Pigs may be notoriously dirty animals, but wallowing in mud is, in fact, a way for them to stay healthy by preventing overheating. However, when a sty is not properly cleaned, this otherwise acceptable wallowing could lead to illness and disease. For hog farms, porcine disease can have dire effects, especially if it spreads among the herd and infects other animals.
The USDA’s Food Safety Inspection Service, the government body responsible for the safety of meat and poultry products, mandates that diseased animals must be separated before slaughter and then examined and destroyed. This safety measure is good for consumers, but can get expensive for hog farmers, especially when a virus spreads. Although it may not be possible to stop hogs from wallowing in cooling mud, it is possible to protect them from diseases, such as porcine epidemic diarrhea and African swine fever, through animal husbandry best practices and hog farm sanitation.
What Is PED?
Porcine epidemic diarrhea (PED) is a serious condition caused by a virus that is transmitted among hog herds. On the plus side, it does not affect humans or other animals. However, when an animal is infected with PED, it is often rapidly transmitted to other pigs. One reason for this is that the virus spreads via the fecal-oral route, and as the name suggests, an infected animal suffers from severe diarrhea. That natural tendency to wallow can become a serious health risk when the mud is contaminated with infected feces. Suckling pigs are particularly impacted by the virus, which can also have a major impact on a farm’s ability to grow livestock. One estimate indicates that a herd infection can result in 3-5 weeks of lost production.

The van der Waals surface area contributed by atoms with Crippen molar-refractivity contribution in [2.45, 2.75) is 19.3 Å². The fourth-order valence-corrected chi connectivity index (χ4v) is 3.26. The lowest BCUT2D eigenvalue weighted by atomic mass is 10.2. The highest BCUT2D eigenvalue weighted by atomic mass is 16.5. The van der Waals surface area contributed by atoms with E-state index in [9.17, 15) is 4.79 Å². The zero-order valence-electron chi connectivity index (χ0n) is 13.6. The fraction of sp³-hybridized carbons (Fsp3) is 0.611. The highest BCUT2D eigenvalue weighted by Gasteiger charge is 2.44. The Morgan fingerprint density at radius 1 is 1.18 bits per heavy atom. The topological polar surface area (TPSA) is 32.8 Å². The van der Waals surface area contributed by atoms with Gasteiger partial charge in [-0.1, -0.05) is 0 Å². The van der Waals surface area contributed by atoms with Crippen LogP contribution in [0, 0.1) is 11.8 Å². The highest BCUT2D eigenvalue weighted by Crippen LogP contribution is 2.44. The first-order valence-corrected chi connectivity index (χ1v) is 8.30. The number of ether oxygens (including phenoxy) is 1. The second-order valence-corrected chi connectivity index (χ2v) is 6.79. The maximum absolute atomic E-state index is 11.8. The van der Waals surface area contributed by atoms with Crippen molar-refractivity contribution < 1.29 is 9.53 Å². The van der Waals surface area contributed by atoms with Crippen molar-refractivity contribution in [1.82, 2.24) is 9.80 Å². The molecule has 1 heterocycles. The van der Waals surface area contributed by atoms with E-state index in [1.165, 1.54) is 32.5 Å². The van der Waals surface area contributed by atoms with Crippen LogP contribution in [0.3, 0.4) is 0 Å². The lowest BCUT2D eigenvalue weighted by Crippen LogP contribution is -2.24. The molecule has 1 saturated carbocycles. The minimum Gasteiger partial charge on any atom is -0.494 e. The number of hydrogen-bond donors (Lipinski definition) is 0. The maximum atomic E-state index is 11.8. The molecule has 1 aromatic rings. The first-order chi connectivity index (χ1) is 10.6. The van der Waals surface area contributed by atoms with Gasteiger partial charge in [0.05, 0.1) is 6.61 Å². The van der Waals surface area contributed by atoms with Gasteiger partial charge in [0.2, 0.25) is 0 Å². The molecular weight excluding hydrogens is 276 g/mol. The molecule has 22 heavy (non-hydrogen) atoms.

PED emerged in the United States in 2013 and was closely tracked by the USDA until 2018. According to the American Association of Swine Veterinarians, PED was present in 39 states during that time. Although the 2013 outbreak is considered largely under control, PED still presents a risk to hog farmers, and preventive measures should be taken to avoid future outbreaks.
How Can PED Be Prevented?
Hog farm sanitation practices and biosecurity measures can help prevent the spread of PED and keep uninfected farms clean. Because PED can be picked up anywhere hog feces are present, not just on the farm itself, it is important to implement sanitation practices through the entire supply chain. Transportation of infected animals provides an opportunity for disease to spread, which is why trucks must be thoroughly cleaned and sanitized between trips.
Implementing sanitation practices at facility entryways and exit points also helps keep the virus at bay. This includes not only truck wash stations, but also boot washing, hand washing, and equipment sanitation. If PED is found on a sow farm, it is recommended that the entire herd be exposed to generate rapid herd immunity.
Use D7 for Hog Farm Sanitation
D7 is a disinfectant that kills bacteria and viruses at the DNA level. Used in a range of applications, it can be applied as a foam, fog, spray, or soak. On hog farms, the foam can be used to treat areas that are tough to address. For example, a timed foamer can be used at entryways to ensure that disinfectant is always present when personnel walk between zones. The foam can also be used with a mobile spray wagon to disinfect walls, ceilings, and other surfaces in pig collection points, truck storage areas, and on trucks and other mobile equipment.
Use the Right Equipment for the Job
Hog farm sanitation can help keep PED at bay, and it also helps prevent the spread of other porcine diseases. For example, recent concern about African swine fever has been met with discussions about how hog farmers can improve biosecurity. Different areas often require different types of treatment, and it’s important to have the right equipment for the job. When deciding which application methods are right for your facility, contact the JBI team for a better understanding of all of your options.